After a summer filled with protests by historians, human-rights groups, and high-level officials from neighboring countries, educators in Japan appear to have shunned controversial history textbooks for middle school students.
All but 10 of the country’s 542 public school districts have said they will not use the textbooks that critics say gloss over Japan’s military aggression before and during World War II. (“Foreign Exchange,” May 9, 2001.)
The books, for example, omit information about Japanese soldiers’ violence against Korean and Chinese women during the war.
The Japanese Society for History Textbook Reform produced one of the textbooks in question because of the “self-deprecating” tone of current Japanese history texts, according to a statement from the organization.
Government officials from South Korea and China have sent angry communications to the Japanese government over the past several months, saying the decision to approve the texts for use in public schools was a threat to diplomatic relations.
Japanese officials reviewed the texts and ordered some changes, but refused to rescind their approval.
Several private schools and at least three public ones for students with disabilities are planning to use the books.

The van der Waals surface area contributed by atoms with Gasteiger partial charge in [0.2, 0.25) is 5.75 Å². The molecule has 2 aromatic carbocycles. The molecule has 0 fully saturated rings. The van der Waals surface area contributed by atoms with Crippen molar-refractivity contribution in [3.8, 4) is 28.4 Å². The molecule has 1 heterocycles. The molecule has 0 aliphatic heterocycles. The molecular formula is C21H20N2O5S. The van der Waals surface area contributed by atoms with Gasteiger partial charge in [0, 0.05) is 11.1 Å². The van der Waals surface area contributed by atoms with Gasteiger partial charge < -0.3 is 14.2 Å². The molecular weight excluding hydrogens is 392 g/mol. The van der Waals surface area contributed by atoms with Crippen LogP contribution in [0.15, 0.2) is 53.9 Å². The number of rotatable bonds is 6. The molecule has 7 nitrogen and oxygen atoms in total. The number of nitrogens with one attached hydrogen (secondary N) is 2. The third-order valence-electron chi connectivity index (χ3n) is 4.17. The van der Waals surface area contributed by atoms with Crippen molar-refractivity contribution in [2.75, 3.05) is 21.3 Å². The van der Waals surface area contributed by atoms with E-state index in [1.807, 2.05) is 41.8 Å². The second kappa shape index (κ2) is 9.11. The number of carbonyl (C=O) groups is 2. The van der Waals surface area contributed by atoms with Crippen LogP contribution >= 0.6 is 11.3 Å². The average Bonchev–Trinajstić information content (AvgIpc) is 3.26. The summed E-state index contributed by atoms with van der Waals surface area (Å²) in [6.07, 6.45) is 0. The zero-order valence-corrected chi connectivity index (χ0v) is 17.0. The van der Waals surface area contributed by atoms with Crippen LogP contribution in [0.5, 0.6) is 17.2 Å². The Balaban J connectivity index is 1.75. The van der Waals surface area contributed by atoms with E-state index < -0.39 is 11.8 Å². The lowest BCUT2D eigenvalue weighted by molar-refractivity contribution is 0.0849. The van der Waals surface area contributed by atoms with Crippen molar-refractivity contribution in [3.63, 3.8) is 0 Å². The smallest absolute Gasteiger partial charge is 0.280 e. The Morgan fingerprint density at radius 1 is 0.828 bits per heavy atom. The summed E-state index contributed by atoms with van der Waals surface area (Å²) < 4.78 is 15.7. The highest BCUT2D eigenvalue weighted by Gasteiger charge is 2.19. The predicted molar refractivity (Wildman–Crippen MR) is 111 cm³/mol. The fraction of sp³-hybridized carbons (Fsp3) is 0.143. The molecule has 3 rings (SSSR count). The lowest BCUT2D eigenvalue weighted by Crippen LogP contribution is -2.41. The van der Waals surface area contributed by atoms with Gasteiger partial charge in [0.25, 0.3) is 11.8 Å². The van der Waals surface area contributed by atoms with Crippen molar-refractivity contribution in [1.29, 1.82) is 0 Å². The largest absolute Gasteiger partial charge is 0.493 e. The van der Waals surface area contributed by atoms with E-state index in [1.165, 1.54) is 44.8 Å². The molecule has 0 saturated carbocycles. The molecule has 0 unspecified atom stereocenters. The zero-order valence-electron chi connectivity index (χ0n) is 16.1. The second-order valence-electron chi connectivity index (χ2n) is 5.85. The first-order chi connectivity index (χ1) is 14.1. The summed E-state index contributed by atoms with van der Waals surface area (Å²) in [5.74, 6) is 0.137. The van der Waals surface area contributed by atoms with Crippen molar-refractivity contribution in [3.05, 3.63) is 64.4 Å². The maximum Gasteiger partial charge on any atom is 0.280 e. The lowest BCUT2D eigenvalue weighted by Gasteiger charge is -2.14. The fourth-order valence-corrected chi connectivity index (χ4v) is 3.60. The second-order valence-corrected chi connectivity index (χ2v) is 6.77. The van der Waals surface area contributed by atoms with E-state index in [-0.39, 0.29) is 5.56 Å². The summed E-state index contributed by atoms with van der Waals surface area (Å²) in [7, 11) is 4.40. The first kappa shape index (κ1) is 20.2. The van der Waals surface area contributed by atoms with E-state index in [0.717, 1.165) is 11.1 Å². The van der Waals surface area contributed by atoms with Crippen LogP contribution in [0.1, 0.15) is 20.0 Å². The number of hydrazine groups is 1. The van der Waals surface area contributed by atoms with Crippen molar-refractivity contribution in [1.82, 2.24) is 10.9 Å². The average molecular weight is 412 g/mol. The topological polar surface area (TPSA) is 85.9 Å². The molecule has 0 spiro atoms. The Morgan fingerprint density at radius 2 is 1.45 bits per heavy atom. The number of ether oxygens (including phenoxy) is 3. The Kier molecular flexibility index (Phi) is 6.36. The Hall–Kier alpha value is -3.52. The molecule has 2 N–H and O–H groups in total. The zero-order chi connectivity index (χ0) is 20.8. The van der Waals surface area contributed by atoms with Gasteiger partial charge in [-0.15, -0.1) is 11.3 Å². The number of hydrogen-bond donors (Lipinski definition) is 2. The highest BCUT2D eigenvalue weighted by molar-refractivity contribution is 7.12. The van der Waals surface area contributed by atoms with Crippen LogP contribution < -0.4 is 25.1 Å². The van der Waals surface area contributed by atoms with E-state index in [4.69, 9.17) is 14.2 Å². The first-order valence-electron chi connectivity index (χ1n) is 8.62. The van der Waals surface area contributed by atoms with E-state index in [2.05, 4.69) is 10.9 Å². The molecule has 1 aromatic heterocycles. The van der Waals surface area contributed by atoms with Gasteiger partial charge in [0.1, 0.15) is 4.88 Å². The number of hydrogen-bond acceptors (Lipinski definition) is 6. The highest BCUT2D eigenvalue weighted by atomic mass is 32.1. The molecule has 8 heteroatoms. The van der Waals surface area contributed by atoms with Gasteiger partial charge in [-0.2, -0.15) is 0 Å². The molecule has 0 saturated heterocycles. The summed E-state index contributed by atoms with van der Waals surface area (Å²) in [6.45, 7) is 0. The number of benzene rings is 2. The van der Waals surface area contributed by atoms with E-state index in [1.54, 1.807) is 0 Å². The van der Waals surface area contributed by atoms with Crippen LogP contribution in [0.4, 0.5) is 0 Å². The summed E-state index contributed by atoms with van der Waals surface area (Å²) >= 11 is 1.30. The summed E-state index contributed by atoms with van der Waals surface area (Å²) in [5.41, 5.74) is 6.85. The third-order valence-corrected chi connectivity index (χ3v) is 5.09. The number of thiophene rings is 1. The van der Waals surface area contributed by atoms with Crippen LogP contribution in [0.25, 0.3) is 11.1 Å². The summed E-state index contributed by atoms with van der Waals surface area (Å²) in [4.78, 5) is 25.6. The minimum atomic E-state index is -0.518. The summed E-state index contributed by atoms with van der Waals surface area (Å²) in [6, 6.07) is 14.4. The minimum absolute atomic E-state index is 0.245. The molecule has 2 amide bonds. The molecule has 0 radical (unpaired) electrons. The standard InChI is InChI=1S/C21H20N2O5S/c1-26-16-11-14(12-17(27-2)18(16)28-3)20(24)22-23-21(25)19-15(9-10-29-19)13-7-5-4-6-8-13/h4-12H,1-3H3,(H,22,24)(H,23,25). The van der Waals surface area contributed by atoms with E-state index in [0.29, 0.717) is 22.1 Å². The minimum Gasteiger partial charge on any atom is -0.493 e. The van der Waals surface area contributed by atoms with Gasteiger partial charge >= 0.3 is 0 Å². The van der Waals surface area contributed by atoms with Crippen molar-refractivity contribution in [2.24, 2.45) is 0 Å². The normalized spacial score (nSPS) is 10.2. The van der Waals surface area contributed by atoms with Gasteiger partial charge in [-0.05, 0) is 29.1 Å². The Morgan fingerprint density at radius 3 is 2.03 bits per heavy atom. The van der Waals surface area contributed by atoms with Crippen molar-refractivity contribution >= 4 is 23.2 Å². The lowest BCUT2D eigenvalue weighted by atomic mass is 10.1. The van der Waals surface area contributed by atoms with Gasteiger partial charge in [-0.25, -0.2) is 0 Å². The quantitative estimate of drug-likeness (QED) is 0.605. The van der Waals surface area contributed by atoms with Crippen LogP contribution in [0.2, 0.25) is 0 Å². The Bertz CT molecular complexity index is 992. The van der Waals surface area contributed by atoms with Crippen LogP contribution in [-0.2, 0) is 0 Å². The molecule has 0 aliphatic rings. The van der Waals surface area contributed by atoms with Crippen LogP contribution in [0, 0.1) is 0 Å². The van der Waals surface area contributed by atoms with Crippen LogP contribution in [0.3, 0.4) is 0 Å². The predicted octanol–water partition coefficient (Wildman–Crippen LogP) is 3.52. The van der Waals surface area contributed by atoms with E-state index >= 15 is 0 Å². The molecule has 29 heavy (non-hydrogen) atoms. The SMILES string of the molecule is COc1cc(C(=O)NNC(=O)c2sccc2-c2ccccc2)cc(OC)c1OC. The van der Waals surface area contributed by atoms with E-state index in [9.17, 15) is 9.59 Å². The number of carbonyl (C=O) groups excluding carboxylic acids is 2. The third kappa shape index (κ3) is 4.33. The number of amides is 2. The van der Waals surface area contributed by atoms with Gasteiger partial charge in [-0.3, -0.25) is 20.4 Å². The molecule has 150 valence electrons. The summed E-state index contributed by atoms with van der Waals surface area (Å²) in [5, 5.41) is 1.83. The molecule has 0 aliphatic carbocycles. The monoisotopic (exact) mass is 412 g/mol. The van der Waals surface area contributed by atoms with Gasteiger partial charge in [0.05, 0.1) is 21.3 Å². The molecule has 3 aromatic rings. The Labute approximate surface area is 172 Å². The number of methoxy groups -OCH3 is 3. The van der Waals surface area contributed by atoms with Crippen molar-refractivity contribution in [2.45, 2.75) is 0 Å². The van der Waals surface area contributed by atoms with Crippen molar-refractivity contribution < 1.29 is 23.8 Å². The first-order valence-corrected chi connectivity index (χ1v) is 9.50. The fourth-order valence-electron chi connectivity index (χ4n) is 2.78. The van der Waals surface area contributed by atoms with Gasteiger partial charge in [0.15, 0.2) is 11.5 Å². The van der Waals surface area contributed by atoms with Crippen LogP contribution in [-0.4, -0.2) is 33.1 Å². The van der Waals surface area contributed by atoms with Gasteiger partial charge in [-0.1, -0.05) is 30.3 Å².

The authors have also come under attack. Last month, an office in Tokyo, where one worked, was damaged by fire. Police told local newspapers they suspected arson.
Meanwhile, South Korea’s textbooks are also coming under scrutiny from historians and educators for glossing over the brutality committed by its own military, and for enhancing the image of the right-wing government.
Children’s Vote: Advocates for children are hoping a few million votes will get the attention of world leaders this month. When the United Nations General Assembly meets in New York City Sept. 19-21 for its first special session on children’s issues, members will be presented with the results of a voting campaign on improving the lives of the world’s children.
Say Yes for Children, a campaign sponsored by the United Nations Children’s Fund, or UNICEF, is asking people from around the world to pledge their support for 10 actions to address issues of health, safety, and education for children everywhere.
Votes can be entered online at www.unicef.org. For more information, call (800) FOR-KIDS.
—Kathleen Kennedy Manzokmanzo@epe.org